Improper Insurance Renewal Negotiations Could Be Your Own Fault
Thomas H. Chappell
Whether you are negotiating your aircraft insurance for the first time or have owned aircraft for years, you may be the magic link to better insurance and lower premiums.
For those that have owned aircraft for many years, the renewal process is “old hat.” You have answered the same questions every year and received the same sermon about getting your information updated in a timely fashion. You have heard the same excuses from your agents about the number of insurance underwriters and your renewal pricing. You have gone through this process assuming your insurance agent has the experience and knowledge to impress the underwriting community with your risk and to negotiate your best insurance placement. So, there is nothing more to do, right?
Your assumption of agent competence may be correct. You may be doing business with a true aviation insurance specialist or you may not. I must say, all insurance agents were not created equal. If you have not been made a part of the renewal process, you may have reason to question. Maybe you should take control of the process and help your agent prepare the underwriting submission for the underwriter. What should the agent and underwriter know about you and why?
Will the Real Aircraft Owner Please Stand Up?
There seems to be great confusion about who the registered owner of an aircraft is and who should be the “Named Insured”. Is your aircraft owned by a proprietorship, a partnership, a legal liability company (LLC), or a corporation? This affects how you show the named insured on the insurance policy. It also affects the second named insured and/or the additional insureds.
If your aircraft is owned by an LLC or a corporation, then who are its members or stockholders and what is their relationship? This may have great impact on the way your agent structures the named insured or additional insured.
Is your aircraft owned by an LLC and flown on behalf of a parent corporation? Does the parent corporation reimburse the LLC for operational expense? Should the parent corporation be included as an additional insured and does the policy need to be endorsed allowing for cost reimbursement of expenses? Should the LLC have a dry lease agreement with the parent corporation?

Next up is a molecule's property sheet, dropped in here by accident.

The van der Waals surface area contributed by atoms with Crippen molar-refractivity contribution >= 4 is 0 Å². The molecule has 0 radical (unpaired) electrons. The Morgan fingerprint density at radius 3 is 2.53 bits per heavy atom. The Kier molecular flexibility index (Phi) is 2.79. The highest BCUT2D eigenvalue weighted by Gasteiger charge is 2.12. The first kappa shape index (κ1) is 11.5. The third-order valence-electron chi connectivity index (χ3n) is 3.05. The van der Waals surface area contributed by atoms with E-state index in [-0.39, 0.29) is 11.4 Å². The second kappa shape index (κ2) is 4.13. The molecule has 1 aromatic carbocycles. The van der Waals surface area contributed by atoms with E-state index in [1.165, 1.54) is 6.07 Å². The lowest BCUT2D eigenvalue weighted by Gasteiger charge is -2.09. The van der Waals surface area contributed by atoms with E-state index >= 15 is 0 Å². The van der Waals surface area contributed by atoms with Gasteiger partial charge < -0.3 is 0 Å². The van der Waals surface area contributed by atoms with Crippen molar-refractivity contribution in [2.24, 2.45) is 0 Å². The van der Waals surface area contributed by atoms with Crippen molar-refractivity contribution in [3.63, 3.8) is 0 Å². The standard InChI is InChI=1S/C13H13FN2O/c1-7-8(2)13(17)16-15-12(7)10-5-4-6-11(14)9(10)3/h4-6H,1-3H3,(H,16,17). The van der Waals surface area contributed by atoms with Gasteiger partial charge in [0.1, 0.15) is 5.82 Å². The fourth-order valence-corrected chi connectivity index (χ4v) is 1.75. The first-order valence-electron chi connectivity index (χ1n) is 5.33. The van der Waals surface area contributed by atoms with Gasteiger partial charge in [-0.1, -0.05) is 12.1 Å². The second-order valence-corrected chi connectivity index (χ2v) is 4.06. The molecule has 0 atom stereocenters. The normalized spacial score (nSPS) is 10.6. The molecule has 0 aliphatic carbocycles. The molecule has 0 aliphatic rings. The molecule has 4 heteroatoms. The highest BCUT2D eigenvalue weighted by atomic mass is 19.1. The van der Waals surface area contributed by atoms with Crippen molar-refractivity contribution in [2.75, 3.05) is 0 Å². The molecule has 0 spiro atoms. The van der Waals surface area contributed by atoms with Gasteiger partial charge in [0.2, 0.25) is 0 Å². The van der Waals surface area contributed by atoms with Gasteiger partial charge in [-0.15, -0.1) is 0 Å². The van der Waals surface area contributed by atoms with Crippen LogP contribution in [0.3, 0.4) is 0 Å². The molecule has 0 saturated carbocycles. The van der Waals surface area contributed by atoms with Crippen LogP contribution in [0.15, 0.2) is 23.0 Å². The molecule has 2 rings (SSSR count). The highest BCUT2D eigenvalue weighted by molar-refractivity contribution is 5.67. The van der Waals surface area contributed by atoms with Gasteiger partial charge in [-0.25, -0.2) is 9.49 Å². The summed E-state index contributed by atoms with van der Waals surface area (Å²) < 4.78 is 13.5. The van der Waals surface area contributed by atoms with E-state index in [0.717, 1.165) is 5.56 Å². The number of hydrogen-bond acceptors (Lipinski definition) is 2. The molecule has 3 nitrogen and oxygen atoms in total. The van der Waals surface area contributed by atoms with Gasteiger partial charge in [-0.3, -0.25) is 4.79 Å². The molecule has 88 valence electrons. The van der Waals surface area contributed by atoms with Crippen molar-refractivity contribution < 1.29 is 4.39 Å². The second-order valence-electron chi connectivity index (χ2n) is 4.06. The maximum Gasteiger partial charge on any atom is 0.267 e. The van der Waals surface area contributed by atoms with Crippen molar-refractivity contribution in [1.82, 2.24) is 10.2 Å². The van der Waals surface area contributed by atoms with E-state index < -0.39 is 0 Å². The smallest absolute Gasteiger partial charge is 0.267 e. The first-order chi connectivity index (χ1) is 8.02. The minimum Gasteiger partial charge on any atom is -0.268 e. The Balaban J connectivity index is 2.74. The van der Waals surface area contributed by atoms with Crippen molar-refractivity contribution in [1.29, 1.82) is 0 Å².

Who actually operates the aircraft and what is their relationship to the registered owner? Is the pilot an employee of the parent company? Is he a stockholder of the parent company or the LLC or corporation that is the registered owner of the aircraft? Does he need to be included individually as an additional insured?
If the pilot is an employee of the parent and primarily carries other employees as passengers, can the underwriter waive the “fellow employee exclusion” which is found in many (not all) policies?
These questions and more should be discussed during the underwriting process, or you might be leaving an important area vulnerable in the event of the unthinkable.
The most experienced aviation insurance specialists will occasionally fail to ask all the questions needed to negotiate proper set-up and to negotiate the best coverage. Often, I ask leading questions in my fact finding effort only to be told by the client that he has not yet made a decision as to ownership structure. Usually, these decisions will be tax driven allowing the CPA to dictate the structure. This is great for the tax benefits but dangerous when structuring liability concerns. Perhaps you should include an attorney in these decisions who, like an insurance advisor, is more concerned about liability protection and less about tax structure. It is up to you to balance the two